After yesterday’s heavy dose of skepticism, I headed out to day 2 of Vancouver’s Mini Maker Faire with the hope of finding someone who was doing STEM right. Recognize that I’m not heaped in experience in the STEM education world, so who am I to judge? But I have been around schools for a few years and I do recognize good learning when I see it.
I wanted to make sure that I headed over to Templeton Secondary School’s STEM program booth early on. I’d spent some time last year talking to a student in the program who was energetic, knowledgable, confident and eager to share his work, and I was hopeful that he’d been truly representative of what was going on in the program as whole. I found a student immediately who was eager to talk to me about how he was working on studying Muons by replicating experiments that had been done in the 70s. He showed me sensors that he was using to track Muons as they travelled through the Earth’s atmosphere and was hoping to produce and position multiple sensors throughout our region in order to be able to better study how Muons move. He then showed me a number of other projects that they’d worked on from model bridge building to moving carts to building simple rockets. Jr students in the program talked to me about how they were working with different combinations of chemicals in fertilizers to control the growth of radishes. I then got a chance to meet their teacher, Mike Hengeveld, who was as passionate about the program and projects as the students. The clear connection and intentionality in relating the student work to curriculum was evident. Although, Mike explained that it was more important to him that the students learned how to do science than it was to learn specific factoids about scientific concepts. His approach to curriculum has been to look at the common elements between the various different Science curricula over the past decades and ensure that the elements that are common to all are taught. Those that come and go over the different iterations of curriculum are treated as optional. This thinking, I think, fits well with current trends in our provincial curriculum that looks more a bigger concepts than the minutia within those concepts.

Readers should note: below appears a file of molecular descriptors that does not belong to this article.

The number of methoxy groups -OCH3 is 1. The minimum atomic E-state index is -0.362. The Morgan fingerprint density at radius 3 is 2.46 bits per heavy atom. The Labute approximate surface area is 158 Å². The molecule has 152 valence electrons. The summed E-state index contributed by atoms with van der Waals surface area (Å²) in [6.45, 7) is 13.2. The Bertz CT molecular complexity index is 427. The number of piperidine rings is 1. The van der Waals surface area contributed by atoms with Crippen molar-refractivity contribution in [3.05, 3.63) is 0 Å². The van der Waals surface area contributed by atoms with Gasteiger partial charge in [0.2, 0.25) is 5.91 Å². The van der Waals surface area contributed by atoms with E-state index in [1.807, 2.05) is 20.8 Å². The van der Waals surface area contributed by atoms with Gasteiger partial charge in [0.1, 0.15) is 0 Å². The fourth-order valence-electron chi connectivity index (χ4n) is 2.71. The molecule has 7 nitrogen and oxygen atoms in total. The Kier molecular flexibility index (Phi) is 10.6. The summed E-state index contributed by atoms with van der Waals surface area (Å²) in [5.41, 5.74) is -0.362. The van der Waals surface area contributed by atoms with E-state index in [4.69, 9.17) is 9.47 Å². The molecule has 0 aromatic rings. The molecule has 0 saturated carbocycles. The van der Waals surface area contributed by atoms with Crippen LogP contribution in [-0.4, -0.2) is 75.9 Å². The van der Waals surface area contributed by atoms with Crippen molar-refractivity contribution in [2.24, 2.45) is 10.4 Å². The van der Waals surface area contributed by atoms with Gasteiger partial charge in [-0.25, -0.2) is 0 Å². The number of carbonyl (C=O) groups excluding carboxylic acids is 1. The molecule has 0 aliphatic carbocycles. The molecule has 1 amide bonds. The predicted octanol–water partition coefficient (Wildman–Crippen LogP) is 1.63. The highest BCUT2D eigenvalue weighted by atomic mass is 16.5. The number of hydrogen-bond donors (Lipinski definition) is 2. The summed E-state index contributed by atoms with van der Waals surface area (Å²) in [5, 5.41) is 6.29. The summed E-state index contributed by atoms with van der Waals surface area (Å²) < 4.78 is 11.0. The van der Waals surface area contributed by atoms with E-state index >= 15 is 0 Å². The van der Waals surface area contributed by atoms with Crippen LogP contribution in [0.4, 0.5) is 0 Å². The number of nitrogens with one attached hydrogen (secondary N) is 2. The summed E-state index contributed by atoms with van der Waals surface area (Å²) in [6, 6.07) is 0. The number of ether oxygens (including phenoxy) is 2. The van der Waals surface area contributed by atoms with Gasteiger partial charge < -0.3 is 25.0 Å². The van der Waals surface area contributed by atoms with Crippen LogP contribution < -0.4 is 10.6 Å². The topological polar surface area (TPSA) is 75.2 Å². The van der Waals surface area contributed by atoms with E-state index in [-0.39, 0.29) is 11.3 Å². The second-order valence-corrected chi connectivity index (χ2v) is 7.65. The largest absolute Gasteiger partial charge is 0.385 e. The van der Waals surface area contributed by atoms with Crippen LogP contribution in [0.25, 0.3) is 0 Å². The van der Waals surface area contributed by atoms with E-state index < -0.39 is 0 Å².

I particularly enjoyed the fact that this year’s booth for the Templeton STEM program is completely different than last years. While there is crossover in concept between the two years’ presentations, the projects themselves are very different. There is an organic nature to deciding what projects will be pursued and how they will unfold. While I didn’t have a chance to get into the detail of how the year is planned out (or not), I suspect that the interests of students and teachers in the program provide that direction in a spirit of true inquiry. I would assume that the experience of one student is completely different than that of another within and across the years.
As I said before, I’m not sure that I’m necessarily in a position yet to judge what an exemplary STEM program might look like but, from what I can see, Templeton is doing a lot of things right and they are certainly a program that I will be looking to as I develop the program at St. George’s. If you live in the Vancouver area and are interested in the what is going on at Templeton, they are holding “Temp Talks” this coming Wednesday night from 7pm-9pm. The school is located at 727 Templeton Dr, Vancouver, BC. The only grudge I have with the program is that they didn’t consult my calendar to make sure that I was free! Based on the discussion I had with students yesterday, anyone who attends is in for a real treat!